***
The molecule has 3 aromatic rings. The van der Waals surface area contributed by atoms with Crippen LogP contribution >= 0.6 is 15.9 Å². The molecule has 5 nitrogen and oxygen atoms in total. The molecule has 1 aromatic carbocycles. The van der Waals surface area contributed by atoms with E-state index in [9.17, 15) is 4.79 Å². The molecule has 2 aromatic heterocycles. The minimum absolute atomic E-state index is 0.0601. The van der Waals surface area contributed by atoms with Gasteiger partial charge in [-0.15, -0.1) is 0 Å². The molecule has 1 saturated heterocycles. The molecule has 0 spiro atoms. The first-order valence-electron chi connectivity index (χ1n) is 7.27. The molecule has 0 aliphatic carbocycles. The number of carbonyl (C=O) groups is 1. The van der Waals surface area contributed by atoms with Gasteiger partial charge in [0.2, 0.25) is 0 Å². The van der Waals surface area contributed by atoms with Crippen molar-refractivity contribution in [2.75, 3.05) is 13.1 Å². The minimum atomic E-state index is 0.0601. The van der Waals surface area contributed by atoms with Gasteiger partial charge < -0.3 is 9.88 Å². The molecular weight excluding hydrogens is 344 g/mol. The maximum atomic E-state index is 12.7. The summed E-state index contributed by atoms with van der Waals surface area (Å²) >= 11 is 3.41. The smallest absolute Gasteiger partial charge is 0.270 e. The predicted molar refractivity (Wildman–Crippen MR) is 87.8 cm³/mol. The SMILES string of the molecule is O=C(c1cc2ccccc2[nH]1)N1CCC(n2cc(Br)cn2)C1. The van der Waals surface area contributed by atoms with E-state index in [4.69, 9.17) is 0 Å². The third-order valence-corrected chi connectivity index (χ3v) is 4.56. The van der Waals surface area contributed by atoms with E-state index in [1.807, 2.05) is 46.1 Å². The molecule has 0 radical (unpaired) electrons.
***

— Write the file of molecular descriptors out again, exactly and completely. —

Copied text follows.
The molecule has 3 aromatic rings. The van der Waals surface area contributed by atoms with Crippen LogP contribution >= 0.6 is 15.9 Å². The molecule has 5 nitrogen and oxygen atoms in total. The molecule has 1 aromatic carbocycles. The van der Waals surface area contributed by atoms with E-state index in [9.17, 15) is 4.79 Å². The molecule has 2 aromatic heterocycles. The minimum absolute atomic E-state index is 0.0601. The van der Waals surface area contributed by atoms with Gasteiger partial charge in [-0.15, -0.1) is 0 Å². The molecule has 1 saturated heterocycles. The molecule has 0 spiro atoms. The first-order valence-electron chi connectivity index (χ1n) is 7.27. The molecule has 0 aliphatic carbocycles. The number of carbonyl (C=O) groups is 1. The van der Waals surface area contributed by atoms with Gasteiger partial charge in [0.2, 0.25) is 0 Å². The van der Waals surface area contributed by atoms with Crippen molar-refractivity contribution in [2.75, 3.05) is 13.1 Å². The minimum atomic E-state index is 0.0601. The van der Waals surface area contributed by atoms with Gasteiger partial charge < -0.3 is 9.88 Å². The molecular weight excluding hydrogens is 344 g/mol. The maximum atomic E-state index is 12.7. The summed E-state index contributed by atoms with van der Waals surface area (Å²) >= 11 is 3.41. The smallest absolute Gasteiger partial charge is 0.270 e. The predicted molar refractivity (Wildman–Crippen MR) is 87.8 cm³/mol. The SMILES string of the molecule is O=C(c1cc2ccccc2[nH]1)N1CCC(n2cc(Br)cn2)C1. The van der Waals surface area contributed by atoms with E-state index in [4.69, 9.17) is 0 Å². The third-order valence-corrected chi connectivity index (χ3v) is 4.56. The van der Waals surface area contributed by atoms with E-state index in [1.807, 2.05) is 46.1 Å². The molecule has 0 radical (unpaired) electrons.